This spring, the director of the U.S. Centers for Disease Control and Prevention (CDC) called carbapenem-resistant Enterobacteriaceae (CRE) a "nightmare bacteria." "Our strongest antibiotics don't work, and patients are left with potentially untreatable infections," said Tom Frieden, MD, MPH, in a press release.
In the first half of 2012, nearly 200 U.S. healthcare facilities treated at least one patient infected with this new super breed.1 In a National Public Radio interview, the CDC's Michael Bell, MD, said, "This particular type of resistance has seemed to spread from one type of bacteria to another. It's able to hand off its blueprint for resistance to other types of bacteria, which raises the possibility that this kind of untreatable infection could become much more commonplace."
These types of bacteria don't get into human patients simply because of compromised immune systems, said Brad Spelberg, MD, of Harbor-UCLA Medical Center, in the same broadcast. "It's because we're providing very intensive care: putting plastic catheters into their bloodsteams so we can give life-saving medicines, inserting tubes into their lungs so we can have mechanical ventilators breathe for them or placing tubes in their bladders," he said. "When you break those types of anatomical barriers, it allows bacteria that normally don't get into those parts of your body to get in there."
Fortunately, CRE have not been reported in dogs and cats to a great extent, if at all, says Jane E. Sykes, BVSc (Hons), PhD, DACVIM, of the University of California Davis School of Veterinary Medicine. Sykes is a member of the Antimicrobial Guidelines Working Group of the International Society for Companion Animal Infectious Diseases (ISCAID). "To our knowledge, we have never detected them here in our companion animal patient population at UC Davis."
However, the rate of resistance in other bacteria that infect dogs and cats has increased to scary proportions. In particular, Sykes has seen a dramatic rise in multidrug-resistant Staphylococcus pseudintermedius infections and infections by Enterobacteriaceae (Escherichia coli, Klebsiella) and Pseudomonas aeruginosa. "Methicillin-resistant Staphylococcus pseudintermedius infections can be resistant to almost every orally administered drug available, and these can be particularly serious when they cause orthopedic infections, such as tibial plateau leveling osteotomy infections," she says.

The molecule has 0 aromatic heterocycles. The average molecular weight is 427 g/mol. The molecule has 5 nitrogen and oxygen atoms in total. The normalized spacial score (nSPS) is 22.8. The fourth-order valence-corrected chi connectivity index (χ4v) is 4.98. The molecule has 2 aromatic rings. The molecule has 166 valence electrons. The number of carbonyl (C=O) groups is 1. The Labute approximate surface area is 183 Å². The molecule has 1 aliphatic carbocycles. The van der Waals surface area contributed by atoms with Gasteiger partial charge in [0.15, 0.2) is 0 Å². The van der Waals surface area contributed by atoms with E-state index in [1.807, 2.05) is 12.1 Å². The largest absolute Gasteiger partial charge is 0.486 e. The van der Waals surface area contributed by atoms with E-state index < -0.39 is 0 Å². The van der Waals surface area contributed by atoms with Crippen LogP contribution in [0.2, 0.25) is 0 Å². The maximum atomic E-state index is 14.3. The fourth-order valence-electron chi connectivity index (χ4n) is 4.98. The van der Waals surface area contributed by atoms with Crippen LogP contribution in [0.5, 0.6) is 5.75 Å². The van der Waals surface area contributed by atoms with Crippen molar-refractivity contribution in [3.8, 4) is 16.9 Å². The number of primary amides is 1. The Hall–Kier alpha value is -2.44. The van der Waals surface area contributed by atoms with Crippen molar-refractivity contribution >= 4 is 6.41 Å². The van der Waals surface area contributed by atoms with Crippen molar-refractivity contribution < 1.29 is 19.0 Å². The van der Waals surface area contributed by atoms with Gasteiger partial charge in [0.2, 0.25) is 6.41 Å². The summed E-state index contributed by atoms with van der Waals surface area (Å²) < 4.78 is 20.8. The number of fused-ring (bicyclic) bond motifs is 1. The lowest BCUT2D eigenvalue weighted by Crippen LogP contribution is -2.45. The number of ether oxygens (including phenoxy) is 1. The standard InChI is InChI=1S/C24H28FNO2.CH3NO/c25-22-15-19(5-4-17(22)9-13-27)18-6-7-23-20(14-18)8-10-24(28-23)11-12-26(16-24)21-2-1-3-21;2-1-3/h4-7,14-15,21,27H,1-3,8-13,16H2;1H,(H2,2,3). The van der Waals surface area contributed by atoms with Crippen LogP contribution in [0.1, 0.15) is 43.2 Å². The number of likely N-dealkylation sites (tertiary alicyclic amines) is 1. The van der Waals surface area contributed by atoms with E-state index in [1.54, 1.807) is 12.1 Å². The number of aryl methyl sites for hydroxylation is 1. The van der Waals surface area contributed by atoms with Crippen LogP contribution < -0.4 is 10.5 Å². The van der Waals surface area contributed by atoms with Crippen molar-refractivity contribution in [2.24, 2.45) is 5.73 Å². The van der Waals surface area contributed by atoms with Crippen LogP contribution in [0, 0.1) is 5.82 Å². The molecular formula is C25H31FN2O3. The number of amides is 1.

Some of these resistant bacteria, especially the gram-negative organisms, may also have the potential to colonize humans that are in contact with these pets, Sykes continues. "More than ever before, veterinarians need to be prudent in regard to antibiotic use and hospital infection-control protocols," she says.
In terms of preventing antibiotic-resistant organisms from infecting pets, veterinarians should institute the same basic precautions they would use for any infectious disease, says Mark Papich, DVM, MS, of North Carolina State University's College of Veterinary Medicine. When they identify an infection within an animal, veterinarians and their staff need to be cautious about spreading it from one animal patient to another or to themselves. "Basically, they should practice good normal hygiene," Papich says. "Routine hygiene, washing of hands, is probably the biggest component."
Patients known to be infected with multidrug-resistant bacteria such as CRE should be treated with strict isolation protocols to prevent spread within the hospital environment.
"We always recommend judicious use of the antibiotics that practitioners prescribe," Papich says. "Don't use an antibiotic when it's not indicated, and don't use antibiotics for longer than necessary. That's just part of good antibiotic stewardship and is essential to practicing good-quality veterinary medicine."
Sykes offers some key thoughts regarding antimicrobial selection and use:
1. Test. Whenever possible, verify the presence of a bacterial infection using cytologic examination and bacterial culture before starting antibiotic treatment.
2. Identify primary conditions. Always attempt to identify and treat the underlying cause of a bacterial infection—such as allergic dermatitis in dogs with superficial pyoderma or recessed vulva in dogs with recurrent urinary tract infections (UTIs)—rather than just treating the infection with antibiotics. Treatment with antibiotics without addressing the underlying cause can select for resistance.
3. Target treatment. Select the most narrow-spectrum antibiotic based on cytologic examination, bacterial culture and susceptibility results or a knowledge of organisms that normally cause infections at a particular site. Choose an antibiotic known to be active at the site of the infection.
4. Follow protocol. Be diligent about hand washing (wash all surfaces of the hand and wrist for at least 15 seconds) and wear gloves for procedures involving non-intact skin to prevent nosocomial infections. Using hand sanitizer can help improve compliance. These routine precautions should be practiced before and after handling each patient.